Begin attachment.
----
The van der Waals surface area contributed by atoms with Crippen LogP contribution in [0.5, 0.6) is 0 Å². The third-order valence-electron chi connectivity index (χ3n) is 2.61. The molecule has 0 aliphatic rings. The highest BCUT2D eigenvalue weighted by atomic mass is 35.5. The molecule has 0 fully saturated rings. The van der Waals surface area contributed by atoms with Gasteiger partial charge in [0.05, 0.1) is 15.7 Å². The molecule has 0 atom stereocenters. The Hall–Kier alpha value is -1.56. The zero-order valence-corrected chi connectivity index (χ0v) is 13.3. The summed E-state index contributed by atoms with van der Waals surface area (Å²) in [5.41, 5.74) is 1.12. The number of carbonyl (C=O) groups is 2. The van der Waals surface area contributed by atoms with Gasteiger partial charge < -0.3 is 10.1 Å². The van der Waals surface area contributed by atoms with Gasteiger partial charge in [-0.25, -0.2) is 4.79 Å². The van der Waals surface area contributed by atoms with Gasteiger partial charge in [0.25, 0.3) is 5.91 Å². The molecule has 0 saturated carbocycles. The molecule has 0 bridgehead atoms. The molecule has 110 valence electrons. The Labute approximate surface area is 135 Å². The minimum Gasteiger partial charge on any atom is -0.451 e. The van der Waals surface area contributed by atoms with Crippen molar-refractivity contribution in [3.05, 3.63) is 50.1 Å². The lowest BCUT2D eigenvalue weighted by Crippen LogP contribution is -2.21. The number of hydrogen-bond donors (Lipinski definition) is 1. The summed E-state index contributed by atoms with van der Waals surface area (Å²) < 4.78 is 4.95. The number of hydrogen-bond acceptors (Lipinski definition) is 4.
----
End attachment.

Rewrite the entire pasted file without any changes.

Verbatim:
The van der Waals surface area contributed by atoms with Crippen LogP contribution in [0.5, 0.6) is 0 Å². The third-order valence-electron chi connectivity index (χ3n) is 2.61. The molecule has 0 aliphatic rings. The highest BCUT2D eigenvalue weighted by atomic mass is 35.5. The molecule has 0 fully saturated rings. The van der Waals surface area contributed by atoms with Gasteiger partial charge in [0.05, 0.1) is 15.7 Å². The molecule has 0 atom stereocenters. The Hall–Kier alpha value is -1.56. The zero-order valence-corrected chi connectivity index (χ0v) is 13.3. The summed E-state index contributed by atoms with van der Waals surface area (Å²) in [5.41, 5.74) is 1.12. The number of carbonyl (C=O) groups is 2. The van der Waals surface area contributed by atoms with Gasteiger partial charge < -0.3 is 10.1 Å². The van der Waals surface area contributed by atoms with Gasteiger partial charge in [-0.25, -0.2) is 4.79 Å². The van der Waals surface area contributed by atoms with Gasteiger partial charge in [0.25, 0.3) is 5.91 Å². The molecule has 0 saturated carbocycles. The molecule has 0 bridgehead atoms. The molecule has 110 valence electrons. The Labute approximate surface area is 135 Å². The minimum Gasteiger partial charge on any atom is -0.451 e. The van der Waals surface area contributed by atoms with Crippen molar-refractivity contribution in [3.05, 3.63) is 50.1 Å². The lowest BCUT2D eigenvalue weighted by Crippen LogP contribution is -2.21. The number of hydrogen-bond donors (Lipinski definition) is 1. The summed E-state index contributed by atoms with van der Waals surface area (Å²) < 4.78 is 4.95. The number of hydrogen-bond acceptors (Lipinski definition) is 4.